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December 10, 2017
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Mixed Greens

Knowledge and power

From time to time I’m asked to give a little talk about how we are going to transition to solar energy and the burgeoning opportunities for solar development in Sullivan County. Invariably, a few listeners’ eyes glaze over as I describe the many relevant factors—from technical breakthroughs to investment options, tax issues and town zoning decisions. But the fact is, we are all going to have to get a lot more knowledgeable about how electricity is produced and delivered and paid for, and actively engaged as consumers and as citizens at many levels of decision making.  Read more

The tempest

As I started working on this month’s column, Hurricane Matthew was gathering force in the Caribbean, and more than two million people had been ordered to evacuate coastal areas between Florida and Virginia. By Monday morning, news outlets were calculating the death toll at more than 1,000, including 20 in the U.S., most of which are related to flood waters from the torrential rains that accompanied the storm. Some reporters noted that the record levels of water rise for rivers and streams followed familiar patterns established in past storms such as Floyd in 1999.  Read more

Strength in numbers

If you’re like me, you’ve been thinking about solar energy for your home, and hearing about different ways of making it work as prices for solar panels have come down and incentives have increased. But as with so many great ideas, the prospect also raises some questions, both technical and financial. Is your home or business a suitable location, with enough uninterrupted sunlight for a significant portion of the day to generate power? Will you have to cut down trees? Is your roof strong enough and oriented to take advantage of the sun? Will you see significant energy cost savings?  Read more

Back to Kindergarten

To riff on the immortal George Carlin: Some people think inside the box; some people think outside the box; I think we need to get rid of the box. Perhaps it’s the ethos of the political season, but lately I find myself thinking about how I think—the assumptions I bring to my thought processes, and the influences that I know have shaped my habits of thinking since childhood.  Read more


On these midsummer mornings, birdsong often wakes me a little after 4:30. I’d be absolutely furious if I were awakened by a neighbor’s car siren or chain saw at such an early hour, but somehow the happy twittering of birds in the early sunrise hour triggers for me a little interval of quiet reflection before the day begins. And occasionally, something I’ve heard or read comes back to me with fresh significance as I mull it over.  Read more

A policy puzzle

There’s a network of renewable energy mavens at work across New York State, pouncing on each new official plan, hoping for wise energy policy and formulating thoughtful responses shared through the public comment process. Everyone sprang into action on April 19 when the New York State Public Service Commission issued “The Clean Energy Standard,” a staff white paper that outlines strategies for meeting renewable energy goals laid out in the New York State Energy Plan.  Read more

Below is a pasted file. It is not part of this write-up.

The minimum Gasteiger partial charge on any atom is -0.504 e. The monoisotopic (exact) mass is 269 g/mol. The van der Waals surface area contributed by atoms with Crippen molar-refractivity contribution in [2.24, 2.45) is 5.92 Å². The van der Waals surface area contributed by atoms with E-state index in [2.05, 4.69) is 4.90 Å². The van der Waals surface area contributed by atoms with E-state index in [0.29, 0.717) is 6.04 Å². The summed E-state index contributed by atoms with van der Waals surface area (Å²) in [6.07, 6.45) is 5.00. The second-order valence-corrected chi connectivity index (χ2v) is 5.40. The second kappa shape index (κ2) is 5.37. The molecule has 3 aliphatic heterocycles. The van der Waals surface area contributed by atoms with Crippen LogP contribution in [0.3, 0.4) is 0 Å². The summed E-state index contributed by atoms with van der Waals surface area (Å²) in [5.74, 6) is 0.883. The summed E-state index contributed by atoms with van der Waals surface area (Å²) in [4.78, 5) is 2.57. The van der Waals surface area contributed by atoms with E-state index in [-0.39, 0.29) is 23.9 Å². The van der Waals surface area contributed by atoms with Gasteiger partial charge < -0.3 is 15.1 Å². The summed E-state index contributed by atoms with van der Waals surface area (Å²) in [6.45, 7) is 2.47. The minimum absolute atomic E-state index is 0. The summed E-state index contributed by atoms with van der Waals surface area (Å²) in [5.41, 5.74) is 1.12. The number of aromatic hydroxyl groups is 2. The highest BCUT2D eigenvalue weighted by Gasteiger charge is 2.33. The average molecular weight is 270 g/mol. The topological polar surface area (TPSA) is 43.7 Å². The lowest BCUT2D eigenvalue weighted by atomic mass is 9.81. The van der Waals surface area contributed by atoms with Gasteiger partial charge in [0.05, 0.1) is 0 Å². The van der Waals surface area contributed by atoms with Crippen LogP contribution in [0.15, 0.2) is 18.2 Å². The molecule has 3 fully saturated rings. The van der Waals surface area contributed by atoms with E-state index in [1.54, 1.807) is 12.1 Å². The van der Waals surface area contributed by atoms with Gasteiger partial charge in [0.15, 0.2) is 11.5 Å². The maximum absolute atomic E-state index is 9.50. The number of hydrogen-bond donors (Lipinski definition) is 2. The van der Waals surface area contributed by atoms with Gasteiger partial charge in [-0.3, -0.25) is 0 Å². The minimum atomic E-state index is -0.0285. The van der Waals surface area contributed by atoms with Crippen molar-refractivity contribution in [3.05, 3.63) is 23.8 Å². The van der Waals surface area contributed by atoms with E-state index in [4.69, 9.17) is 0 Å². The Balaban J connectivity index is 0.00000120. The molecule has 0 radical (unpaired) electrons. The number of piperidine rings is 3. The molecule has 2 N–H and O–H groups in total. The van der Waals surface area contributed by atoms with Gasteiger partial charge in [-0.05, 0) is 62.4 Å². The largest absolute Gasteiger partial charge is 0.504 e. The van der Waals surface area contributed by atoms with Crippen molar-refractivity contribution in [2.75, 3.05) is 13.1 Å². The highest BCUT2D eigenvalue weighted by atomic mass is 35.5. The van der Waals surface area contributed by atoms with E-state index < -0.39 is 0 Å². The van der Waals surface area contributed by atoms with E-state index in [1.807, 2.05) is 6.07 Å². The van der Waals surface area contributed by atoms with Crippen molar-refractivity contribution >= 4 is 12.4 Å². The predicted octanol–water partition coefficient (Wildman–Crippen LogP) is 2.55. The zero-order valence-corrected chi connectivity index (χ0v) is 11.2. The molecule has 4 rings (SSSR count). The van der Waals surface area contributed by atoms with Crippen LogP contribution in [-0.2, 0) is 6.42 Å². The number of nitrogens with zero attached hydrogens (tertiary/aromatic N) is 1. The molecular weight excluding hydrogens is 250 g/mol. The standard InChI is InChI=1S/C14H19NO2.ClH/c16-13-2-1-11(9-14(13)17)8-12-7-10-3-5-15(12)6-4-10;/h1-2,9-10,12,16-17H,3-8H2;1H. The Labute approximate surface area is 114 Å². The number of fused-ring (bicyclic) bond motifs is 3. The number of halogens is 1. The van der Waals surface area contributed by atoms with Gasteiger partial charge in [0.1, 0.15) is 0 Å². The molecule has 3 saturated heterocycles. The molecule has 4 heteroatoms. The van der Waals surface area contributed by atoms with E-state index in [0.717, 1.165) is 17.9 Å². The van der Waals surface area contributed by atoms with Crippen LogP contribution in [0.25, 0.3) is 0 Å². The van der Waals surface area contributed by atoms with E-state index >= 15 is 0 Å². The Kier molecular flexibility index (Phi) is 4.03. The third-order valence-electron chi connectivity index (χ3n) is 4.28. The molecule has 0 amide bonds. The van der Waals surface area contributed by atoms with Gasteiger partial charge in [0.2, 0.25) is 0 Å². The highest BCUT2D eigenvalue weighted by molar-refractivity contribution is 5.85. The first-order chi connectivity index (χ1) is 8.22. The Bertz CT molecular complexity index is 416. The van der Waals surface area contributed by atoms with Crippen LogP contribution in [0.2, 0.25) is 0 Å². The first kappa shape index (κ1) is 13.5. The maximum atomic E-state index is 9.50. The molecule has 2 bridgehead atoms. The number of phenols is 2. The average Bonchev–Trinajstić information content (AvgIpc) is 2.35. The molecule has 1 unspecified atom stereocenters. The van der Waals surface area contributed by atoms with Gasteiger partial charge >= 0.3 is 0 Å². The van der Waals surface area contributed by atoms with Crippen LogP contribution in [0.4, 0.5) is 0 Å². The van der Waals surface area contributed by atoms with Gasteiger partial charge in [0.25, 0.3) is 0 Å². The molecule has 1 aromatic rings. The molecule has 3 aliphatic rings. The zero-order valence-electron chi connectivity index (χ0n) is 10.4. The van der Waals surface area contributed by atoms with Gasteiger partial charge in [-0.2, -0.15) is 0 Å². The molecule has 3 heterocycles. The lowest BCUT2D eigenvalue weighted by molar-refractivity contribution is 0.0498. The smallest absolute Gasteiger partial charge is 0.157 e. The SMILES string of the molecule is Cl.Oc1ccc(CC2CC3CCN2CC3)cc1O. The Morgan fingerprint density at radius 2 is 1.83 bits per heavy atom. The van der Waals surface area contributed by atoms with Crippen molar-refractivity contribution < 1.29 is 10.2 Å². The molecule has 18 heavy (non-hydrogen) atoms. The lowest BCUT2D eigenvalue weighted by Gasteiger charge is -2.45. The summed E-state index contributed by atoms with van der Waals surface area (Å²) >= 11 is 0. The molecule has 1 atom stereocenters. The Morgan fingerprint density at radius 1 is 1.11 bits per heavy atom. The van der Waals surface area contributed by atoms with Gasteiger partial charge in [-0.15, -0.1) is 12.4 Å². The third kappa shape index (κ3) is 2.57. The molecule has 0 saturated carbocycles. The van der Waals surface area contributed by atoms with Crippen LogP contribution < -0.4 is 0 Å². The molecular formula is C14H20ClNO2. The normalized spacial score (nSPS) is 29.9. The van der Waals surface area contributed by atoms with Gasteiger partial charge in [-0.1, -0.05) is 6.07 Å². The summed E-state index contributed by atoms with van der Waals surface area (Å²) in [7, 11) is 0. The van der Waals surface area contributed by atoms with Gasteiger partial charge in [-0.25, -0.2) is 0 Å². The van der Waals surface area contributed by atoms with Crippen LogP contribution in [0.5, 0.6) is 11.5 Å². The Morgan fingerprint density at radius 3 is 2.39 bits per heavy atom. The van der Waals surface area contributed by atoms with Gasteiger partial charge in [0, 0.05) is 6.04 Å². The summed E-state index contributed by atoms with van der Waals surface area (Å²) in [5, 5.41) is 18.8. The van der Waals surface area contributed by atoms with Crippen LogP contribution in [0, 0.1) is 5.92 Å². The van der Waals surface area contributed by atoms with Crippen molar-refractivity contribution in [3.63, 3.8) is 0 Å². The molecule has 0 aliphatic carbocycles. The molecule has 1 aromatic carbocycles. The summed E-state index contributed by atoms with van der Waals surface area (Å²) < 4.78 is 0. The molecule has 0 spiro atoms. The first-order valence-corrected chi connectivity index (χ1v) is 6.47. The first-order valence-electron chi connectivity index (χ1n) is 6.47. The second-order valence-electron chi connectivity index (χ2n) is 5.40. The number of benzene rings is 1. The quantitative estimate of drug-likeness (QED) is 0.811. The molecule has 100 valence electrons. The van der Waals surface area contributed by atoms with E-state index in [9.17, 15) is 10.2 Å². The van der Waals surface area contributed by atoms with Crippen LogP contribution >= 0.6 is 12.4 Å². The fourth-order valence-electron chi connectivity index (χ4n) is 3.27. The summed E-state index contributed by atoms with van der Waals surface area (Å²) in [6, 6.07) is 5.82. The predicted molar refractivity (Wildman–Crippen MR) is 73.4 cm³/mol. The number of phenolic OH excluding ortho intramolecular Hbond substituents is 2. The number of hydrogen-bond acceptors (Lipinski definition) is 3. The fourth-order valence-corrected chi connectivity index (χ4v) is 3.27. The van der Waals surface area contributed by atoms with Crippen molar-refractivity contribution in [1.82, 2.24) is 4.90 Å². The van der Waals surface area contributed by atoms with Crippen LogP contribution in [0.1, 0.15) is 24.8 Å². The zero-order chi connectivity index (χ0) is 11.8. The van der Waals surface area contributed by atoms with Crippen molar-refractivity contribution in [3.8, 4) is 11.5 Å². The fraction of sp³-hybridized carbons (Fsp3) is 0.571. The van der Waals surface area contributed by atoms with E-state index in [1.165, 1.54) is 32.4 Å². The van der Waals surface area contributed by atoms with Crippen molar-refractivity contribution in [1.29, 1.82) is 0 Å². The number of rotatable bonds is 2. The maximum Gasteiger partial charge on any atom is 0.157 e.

Citizens at work

On April 27, the Pennsylvania Department of Environmental Protection announced plans to expand air-quality monitoring near shale-gas compressor stations. The announcement came just five days after the federal Agency for Toxic Substances and Disease Registry (ATSDR) published a report on the results of EPA air monitoring around a Williams Central natural gas compressor station in Brooklyn Township, Susquehanna County.  Read more

A question of values

Climate scientists and economists have developed some pretty good models for calculating the economic impact of climate change and the cost of delayed action. A 2014 meta-analysis of 16 peer-reviewed studies by the White House Council of Economic Advisors projected that the cost of mitigating climate change increases by 40% for each decade of delay in meeting greenhouse gas reduction targets.  Read more

Out of sight, out of mind

The trend in consumer protection seems to be “what you don’t know can’t hurt you.” For example, look at Senate Bill 2609, nicknamed the DARK Act (“Denying Americans the Right to Know”), legislation that would void state laws passed in Vermont, Connecticut and Maine that require labeling of genetically modified foods, and would even make it illegal to label products GMO-free until guidelines are developed at some unspecified future date. Last week the Senate Agricultural Committee approved the bill for a full vote.  Read more

Hinges of destiny

In 2011 and 2012, the towns of Bethel, Forestburgh, Highland, Lumberland and Tusten in New York State enacted zoning laws banning a host of environmentally damaging industrial activities and infrastructure related to gas drilling. It was the culmination of five years of sustained citizen effort to educate ourselves and persuade our town officials that we had the authority and the obligation to take action.  Read more